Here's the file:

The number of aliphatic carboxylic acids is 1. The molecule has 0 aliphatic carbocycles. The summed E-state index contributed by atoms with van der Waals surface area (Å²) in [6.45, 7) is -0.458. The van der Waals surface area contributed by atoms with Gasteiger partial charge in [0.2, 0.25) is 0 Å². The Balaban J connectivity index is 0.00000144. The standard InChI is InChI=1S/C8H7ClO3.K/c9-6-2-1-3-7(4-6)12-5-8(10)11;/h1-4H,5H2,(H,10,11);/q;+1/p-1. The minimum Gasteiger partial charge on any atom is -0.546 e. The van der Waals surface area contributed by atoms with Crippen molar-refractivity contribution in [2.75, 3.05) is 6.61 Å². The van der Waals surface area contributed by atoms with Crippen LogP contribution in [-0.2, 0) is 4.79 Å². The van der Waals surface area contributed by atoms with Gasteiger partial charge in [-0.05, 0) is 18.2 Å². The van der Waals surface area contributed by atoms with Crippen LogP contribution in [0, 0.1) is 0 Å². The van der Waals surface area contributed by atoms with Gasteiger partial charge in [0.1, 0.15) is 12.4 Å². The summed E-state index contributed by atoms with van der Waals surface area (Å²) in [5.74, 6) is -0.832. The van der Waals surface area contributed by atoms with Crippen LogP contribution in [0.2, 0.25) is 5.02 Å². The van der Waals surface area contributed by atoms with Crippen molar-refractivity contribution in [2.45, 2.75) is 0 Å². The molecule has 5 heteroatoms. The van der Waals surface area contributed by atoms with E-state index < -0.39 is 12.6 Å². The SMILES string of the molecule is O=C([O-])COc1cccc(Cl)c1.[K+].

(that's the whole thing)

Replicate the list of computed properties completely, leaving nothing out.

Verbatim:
The number of aliphatic carboxylic acids is 1. The molecule has 0 aliphatic carbocycles. The summed E-state index contributed by atoms with van der Waals surface area (Å²) in [6.45, 7) is -0.458. The van der Waals surface area contributed by atoms with Gasteiger partial charge in [0.2, 0.25) is 0 Å². The Balaban J connectivity index is 0.00000144. The standard InChI is InChI=1S/C8H7ClO3.K/c9-6-2-1-3-7(4-6)12-5-8(10)11;/h1-4H,5H2,(H,10,11);/q;+1/p-1. The minimum Gasteiger partial charge on any atom is -0.546 e. The van der Waals surface area contributed by atoms with Crippen molar-refractivity contribution in [2.75, 3.05) is 6.61 Å². The van der Waals surface area contributed by atoms with Crippen LogP contribution in [-0.2, 0) is 4.79 Å². The van der Waals surface area contributed by atoms with Gasteiger partial charge in [-0.05, 0) is 18.2 Å². The van der Waals surface area contributed by atoms with Crippen LogP contribution in [0, 0.1) is 0 Å². The van der Waals surface area contributed by atoms with Gasteiger partial charge in [0.1, 0.15) is 12.4 Å². The summed E-state index contributed by atoms with van der Waals surface area (Å²) in [5.74, 6) is -0.832. The van der Waals surface area contributed by atoms with Crippen LogP contribution in [0.2, 0.25) is 5.02 Å². The van der Waals surface area contributed by atoms with Crippen molar-refractivity contribution in [2.45, 2.75) is 0 Å². The molecule has 5 heteroatoms. The van der Waals surface area contributed by atoms with E-state index < -0.39 is 12.6 Å². The SMILES string of the molecule is O=C([O-])COc1cccc(Cl)c1.[K+].